The English Garden

While I love the start of Farmers Market season in DC for access to great fresh goods, I admit that one of the first things I make a beeline for is strawberries. Whether I just eat them straight, make ice cream or sorbet with them or find a way to introduce them into my cocktails, I’m generally coming home with at least 2 pints.

English Garden Just over a year ago, I got together with Stephanie of Adventures in Shaw (and now Whisked!) to come up with a seasonal cocktail using strawberries, and I figured why not stick with what works for 2011.

I first tried my strawberry puree with St. Germain Elderflower liqueur, lemon and gin and it was “good” but not great. It had the essence of fruit and floral notes, but was missing something. I recall that one of our favorite drinks at Againn was the Lady MacBethrecipe here–which uses an egg white to lighten up the drink and give it a lovely foamy head that feels like a pillow on the tongue.

I’d never used an egg white in any of my cocktails before, but after a little research I felt confident enough that it would work and had a very small chance of making me sick. I don’t have egg allergies and the risk of salmonella is small. Plus, as I use raw eggs in my cooking all the time, clearly I have no fear. So I modified the recipe, added in an egg white, shook until I thought my arms would fall off and ended up with a definite winner.

English Garden

English Garden, instagram style

  • 1 12 oz. gin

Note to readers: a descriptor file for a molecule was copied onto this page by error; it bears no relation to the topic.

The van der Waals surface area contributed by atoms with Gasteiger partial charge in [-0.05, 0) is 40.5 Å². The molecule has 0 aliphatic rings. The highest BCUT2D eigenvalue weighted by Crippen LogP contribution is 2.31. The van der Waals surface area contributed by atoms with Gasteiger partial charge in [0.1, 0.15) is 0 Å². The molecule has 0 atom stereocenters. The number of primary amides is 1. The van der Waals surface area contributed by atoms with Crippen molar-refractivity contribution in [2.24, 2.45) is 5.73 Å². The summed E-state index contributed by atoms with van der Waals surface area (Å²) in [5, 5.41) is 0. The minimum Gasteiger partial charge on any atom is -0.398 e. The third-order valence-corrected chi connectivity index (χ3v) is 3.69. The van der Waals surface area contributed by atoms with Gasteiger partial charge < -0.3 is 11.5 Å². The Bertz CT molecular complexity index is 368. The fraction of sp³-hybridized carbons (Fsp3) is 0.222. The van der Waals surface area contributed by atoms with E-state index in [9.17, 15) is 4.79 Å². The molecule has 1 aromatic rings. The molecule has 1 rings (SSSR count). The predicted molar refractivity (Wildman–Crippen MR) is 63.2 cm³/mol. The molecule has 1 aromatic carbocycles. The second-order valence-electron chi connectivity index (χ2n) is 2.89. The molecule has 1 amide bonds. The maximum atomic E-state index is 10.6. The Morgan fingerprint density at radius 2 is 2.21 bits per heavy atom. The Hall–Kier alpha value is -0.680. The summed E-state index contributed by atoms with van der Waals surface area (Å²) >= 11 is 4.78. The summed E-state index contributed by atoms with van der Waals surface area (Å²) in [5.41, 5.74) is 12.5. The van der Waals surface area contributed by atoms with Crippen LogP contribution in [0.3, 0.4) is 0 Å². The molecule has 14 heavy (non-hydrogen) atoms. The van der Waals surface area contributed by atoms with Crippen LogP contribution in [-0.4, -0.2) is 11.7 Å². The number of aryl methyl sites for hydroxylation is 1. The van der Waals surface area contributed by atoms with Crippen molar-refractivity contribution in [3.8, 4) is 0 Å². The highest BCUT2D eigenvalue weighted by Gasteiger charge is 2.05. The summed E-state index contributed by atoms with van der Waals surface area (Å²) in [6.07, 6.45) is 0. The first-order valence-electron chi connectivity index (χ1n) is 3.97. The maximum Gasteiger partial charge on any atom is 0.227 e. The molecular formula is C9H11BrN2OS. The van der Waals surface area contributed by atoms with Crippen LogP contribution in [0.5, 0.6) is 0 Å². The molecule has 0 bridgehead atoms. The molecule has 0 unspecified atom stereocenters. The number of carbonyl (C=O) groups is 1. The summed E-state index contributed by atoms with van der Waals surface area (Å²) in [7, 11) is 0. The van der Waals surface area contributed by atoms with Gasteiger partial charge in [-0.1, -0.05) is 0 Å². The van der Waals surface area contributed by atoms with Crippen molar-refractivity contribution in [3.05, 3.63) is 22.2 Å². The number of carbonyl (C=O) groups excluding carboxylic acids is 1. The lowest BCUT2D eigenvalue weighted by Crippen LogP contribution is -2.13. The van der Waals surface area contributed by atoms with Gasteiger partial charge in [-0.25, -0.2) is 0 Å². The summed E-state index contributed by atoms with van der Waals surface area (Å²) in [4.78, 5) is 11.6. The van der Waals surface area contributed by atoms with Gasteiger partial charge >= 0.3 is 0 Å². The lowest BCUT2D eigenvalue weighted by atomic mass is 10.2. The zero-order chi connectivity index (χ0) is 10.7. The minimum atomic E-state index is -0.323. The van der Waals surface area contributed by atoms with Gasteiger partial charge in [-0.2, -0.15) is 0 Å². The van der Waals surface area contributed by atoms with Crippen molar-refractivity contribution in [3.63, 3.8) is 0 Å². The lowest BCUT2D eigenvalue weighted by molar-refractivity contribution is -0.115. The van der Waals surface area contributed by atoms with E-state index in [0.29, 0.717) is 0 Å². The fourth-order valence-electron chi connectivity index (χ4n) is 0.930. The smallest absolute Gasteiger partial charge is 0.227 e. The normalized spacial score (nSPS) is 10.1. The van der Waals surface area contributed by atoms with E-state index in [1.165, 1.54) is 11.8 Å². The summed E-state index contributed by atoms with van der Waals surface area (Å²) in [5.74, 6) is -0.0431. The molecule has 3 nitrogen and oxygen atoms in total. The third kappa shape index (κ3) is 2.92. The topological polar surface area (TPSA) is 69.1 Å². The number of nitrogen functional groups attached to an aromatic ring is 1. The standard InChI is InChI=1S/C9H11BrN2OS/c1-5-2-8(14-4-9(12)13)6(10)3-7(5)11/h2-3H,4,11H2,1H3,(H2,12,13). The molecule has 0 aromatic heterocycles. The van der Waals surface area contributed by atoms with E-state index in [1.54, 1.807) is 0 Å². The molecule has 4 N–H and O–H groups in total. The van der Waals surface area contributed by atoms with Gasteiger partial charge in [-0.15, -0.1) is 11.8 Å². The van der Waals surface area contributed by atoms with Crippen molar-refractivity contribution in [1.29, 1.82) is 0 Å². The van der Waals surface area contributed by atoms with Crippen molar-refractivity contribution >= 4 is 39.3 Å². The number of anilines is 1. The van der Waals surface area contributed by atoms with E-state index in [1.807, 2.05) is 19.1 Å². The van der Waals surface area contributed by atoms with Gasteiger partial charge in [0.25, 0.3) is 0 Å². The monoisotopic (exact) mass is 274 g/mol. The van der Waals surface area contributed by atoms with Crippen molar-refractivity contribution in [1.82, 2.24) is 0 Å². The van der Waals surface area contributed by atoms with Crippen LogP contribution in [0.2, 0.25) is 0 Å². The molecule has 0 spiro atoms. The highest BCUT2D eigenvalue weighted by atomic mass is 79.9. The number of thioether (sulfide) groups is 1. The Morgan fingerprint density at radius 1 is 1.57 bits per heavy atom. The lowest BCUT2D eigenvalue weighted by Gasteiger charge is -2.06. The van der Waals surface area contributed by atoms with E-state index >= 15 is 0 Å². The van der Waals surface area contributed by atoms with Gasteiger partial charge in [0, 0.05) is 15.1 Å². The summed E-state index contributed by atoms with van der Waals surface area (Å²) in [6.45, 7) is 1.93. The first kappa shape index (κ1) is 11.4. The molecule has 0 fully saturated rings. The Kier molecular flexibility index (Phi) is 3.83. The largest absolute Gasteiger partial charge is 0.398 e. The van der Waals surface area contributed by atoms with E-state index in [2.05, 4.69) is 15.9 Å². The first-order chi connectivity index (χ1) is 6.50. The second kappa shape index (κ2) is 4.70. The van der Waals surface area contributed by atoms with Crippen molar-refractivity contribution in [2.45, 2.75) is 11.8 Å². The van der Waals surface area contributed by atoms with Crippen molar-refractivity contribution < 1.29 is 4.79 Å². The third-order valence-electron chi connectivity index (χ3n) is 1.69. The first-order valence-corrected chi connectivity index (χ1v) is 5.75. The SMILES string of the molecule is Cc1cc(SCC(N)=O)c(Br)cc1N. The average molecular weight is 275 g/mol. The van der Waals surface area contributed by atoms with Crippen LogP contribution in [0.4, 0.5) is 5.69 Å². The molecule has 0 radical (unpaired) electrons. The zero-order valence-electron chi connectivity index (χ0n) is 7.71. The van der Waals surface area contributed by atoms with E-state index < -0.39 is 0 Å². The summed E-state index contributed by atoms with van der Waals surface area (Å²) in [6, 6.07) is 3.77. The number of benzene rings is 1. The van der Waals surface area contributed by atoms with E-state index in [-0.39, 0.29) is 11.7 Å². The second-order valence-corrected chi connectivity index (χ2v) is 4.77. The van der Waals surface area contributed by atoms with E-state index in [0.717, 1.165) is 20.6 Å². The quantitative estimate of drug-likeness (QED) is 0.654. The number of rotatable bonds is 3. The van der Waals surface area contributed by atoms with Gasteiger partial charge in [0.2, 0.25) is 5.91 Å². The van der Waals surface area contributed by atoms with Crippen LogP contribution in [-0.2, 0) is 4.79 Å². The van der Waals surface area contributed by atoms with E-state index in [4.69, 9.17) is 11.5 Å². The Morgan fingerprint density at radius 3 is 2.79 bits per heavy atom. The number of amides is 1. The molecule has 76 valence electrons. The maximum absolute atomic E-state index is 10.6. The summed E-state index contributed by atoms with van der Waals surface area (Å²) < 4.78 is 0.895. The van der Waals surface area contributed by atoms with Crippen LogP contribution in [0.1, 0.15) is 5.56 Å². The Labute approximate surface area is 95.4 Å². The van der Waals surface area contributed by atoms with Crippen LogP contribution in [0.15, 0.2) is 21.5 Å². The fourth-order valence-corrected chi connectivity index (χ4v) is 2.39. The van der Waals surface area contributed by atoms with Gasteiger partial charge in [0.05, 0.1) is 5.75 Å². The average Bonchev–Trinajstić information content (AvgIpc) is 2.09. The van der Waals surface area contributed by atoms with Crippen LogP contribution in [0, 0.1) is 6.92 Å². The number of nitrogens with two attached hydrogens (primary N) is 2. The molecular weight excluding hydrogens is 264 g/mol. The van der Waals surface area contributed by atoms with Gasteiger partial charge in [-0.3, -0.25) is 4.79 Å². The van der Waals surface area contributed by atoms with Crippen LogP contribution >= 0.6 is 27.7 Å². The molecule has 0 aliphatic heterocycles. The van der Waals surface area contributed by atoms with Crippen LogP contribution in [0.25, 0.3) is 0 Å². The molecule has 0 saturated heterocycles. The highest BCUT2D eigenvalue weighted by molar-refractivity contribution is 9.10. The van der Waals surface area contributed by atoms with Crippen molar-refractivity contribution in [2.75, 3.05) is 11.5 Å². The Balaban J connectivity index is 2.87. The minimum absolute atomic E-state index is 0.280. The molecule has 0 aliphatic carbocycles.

• 12 oz. strawberry puree*
  • 12 oz. St. Germain Elderflower liqueur
  • 12 oz. simple syrup
  • splash lemon juice
  • 1 large egg white (about 2 tbsp?)**
  1. Pour gin, strawberry puree, St. Germain, simple syrup and lemon juice into cocktail shaker and give a good stir to blend ingredients.
  2. Add egg white, stir, then give a good shake (no ice, yet) to mix ingredients and prepare yourself for what’s about to come. I was also advised that removing the spring from a cocktail strainer, balling it up and adding it to the shaker in this step would help. The insert from a ball whisk would likely also do.
  3. Add ice, I usually fill 2/3 of the way, and shake like your life depended on it. I found that a clear shaker was the most fun for this because you can see the mixture get really frothy. But seriously, give it a good hard shake. You aren’t trying to create a mousse or meringue, but you are trying to get that quality from the egg white to lighten the drink.
  4. Using a mesh strainer, strain into cocktail glass. As you’ve likely pulverized the ice into shards and pellets, this will keep the drink ice-free, it should also keep strawberry bits out of the drink depending on how smooth your puree is. You may find that you need to tap or shake the strainer to get everything through.

* Strawberry puree is made by chopping and hulling strawberries, add sugar to taste and stir. Let sit for at least 15 minutes, then puree in blender, food processor or with immersion/stick blender. Strain and keep in fridge. (If solely for cocktails, adding a tablespoon vodka will help it last longer)

** If you have an egg allergy or just fear raw eggs, you can also use pasteurized or powdered egg whites. No promises that it will have the same effect, but may be easier if making a lot at once.

I call it an English Garden because it has the feel of having afternoon tea, with cakes and biscuits, out on a patio or in the garden… while getting nicely hammered. Unfortunately there’s already a drink called English Garden that is similar but tries to be more English than Garden. Still, I should probably find a new name for mine.

Any ideas? Let me know in the comments!